By Kimberly GearhartAugust 26, 2007
SCHWEINFURT, Germany - The Supreme Allied Commander Europe spent an hour Wednesday answering questions, sharing information, and praising Soldiers, Family members, and civilians in the Schweinfurt military community.
With many Schweinfurt troops deployed downrange, "I can't tell you much that you don't know about the global war on terrorism. You live it everyday," said Gen. Bantz J. Craddock, who also oversees U.S. European Command.
Command Sgt. Maj. Mark Farley, EUCOM's senior enlisted leader, echoed the general's sentiment, noting that his own son is enlisted and has been through two deployments. Farley said it is different, seeing deployments from the side of a Family member, rather than a Soldier.
"I understand that on a personal level," he said.
But the reason for their visit, Farley explained, was to be the community's "voice back into the big system."
"If there's really a burr under your saddle, we need to hear about it," Craddock agreed.
The ensuing questions covered issues ranging from the lack of available doctors to the problems that Stop Loss/Stop Movements cause with Date Eligible for Return From Overseas.
"DEROS is a 20th Century anachronism," for a 21st century Army, Craddock said, calling it a "security blanket" that everyone is comfortable with, but that needs to change to suit the ever-changing needs of America's fighting forces and their families.
Farley addressed concerns about dwell time, and how Army schools such as the Basic Noncommissioned Officer Course and the Advanced Noncommissioned Officer Course may be changed, allowing Soldiers to spend more time at home, rather than using their dwell time training.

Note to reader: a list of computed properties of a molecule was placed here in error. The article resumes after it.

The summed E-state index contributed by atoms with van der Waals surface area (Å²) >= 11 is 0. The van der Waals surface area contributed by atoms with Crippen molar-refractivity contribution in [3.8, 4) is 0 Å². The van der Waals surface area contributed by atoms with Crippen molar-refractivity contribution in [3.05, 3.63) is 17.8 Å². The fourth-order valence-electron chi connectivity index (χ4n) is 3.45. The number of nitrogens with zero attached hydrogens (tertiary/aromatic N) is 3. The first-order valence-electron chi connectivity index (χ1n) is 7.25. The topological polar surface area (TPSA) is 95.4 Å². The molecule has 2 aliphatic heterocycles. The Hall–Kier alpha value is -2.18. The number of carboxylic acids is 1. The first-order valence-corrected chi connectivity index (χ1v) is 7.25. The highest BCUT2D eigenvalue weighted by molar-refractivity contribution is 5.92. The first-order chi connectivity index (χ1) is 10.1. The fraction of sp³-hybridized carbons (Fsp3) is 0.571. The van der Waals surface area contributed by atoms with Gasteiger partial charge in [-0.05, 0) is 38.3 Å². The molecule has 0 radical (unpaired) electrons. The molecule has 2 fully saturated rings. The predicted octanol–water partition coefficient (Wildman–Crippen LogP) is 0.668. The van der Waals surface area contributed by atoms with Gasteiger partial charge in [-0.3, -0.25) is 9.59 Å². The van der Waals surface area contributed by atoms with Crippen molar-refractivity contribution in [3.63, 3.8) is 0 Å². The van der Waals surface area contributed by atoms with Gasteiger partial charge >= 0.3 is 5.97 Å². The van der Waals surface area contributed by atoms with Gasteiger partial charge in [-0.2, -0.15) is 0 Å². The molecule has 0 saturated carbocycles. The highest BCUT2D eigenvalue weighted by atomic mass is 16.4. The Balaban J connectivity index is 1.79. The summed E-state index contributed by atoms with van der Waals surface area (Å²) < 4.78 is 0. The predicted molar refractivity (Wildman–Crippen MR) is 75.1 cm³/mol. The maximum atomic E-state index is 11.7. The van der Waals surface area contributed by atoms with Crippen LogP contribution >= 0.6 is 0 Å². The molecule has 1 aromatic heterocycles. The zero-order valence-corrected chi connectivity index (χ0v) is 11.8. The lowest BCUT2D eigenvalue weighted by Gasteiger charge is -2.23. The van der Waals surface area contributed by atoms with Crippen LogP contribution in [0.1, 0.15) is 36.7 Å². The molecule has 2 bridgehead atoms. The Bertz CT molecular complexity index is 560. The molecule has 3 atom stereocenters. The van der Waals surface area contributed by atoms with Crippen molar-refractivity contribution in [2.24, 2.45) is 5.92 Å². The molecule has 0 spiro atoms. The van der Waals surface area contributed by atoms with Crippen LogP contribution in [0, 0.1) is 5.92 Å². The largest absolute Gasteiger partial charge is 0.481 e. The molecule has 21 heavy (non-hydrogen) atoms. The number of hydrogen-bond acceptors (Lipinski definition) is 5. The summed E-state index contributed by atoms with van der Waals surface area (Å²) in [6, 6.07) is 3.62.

That training, however, is what separates and elevates U.S. fighting forces above and beyond other forces, Craddock said.
Strong communities, and strong, innovative rear-detachment forces, such as Task Force Guardian, are the other keys to maintaining a strong force. Craddock praised TFG as "probably the model for the Army in the future" and a "pioneering" effort in rear-detachment organization.
On the subject of communities, Craddock was hit with questions regarding the status of Schweinfurt, and its absence from the list of enduring European military installations.
"We may not have enough forces here" to accomplish the tasks that Craddock needs the Army to achieve. "Some of the assumptions made in 2003 (when the current plan was approved) are no longer valid."
The Schweinfurt community will continue to support its deployed Soldiers from the 2nd Brigade Combat Team, the 1st Squadron, 91st Cavalry Regiment and other individually deployed elements, as well as Families back home.
"You are serving just as much as your Soldier spouses," Farley said, and for that service, for those sacrifices, both Farley and Craddock tendered a heartfelt "Thank you."
(Kimberly Gearhart is a member of the USAG Schweinfurt Public Affairs Office)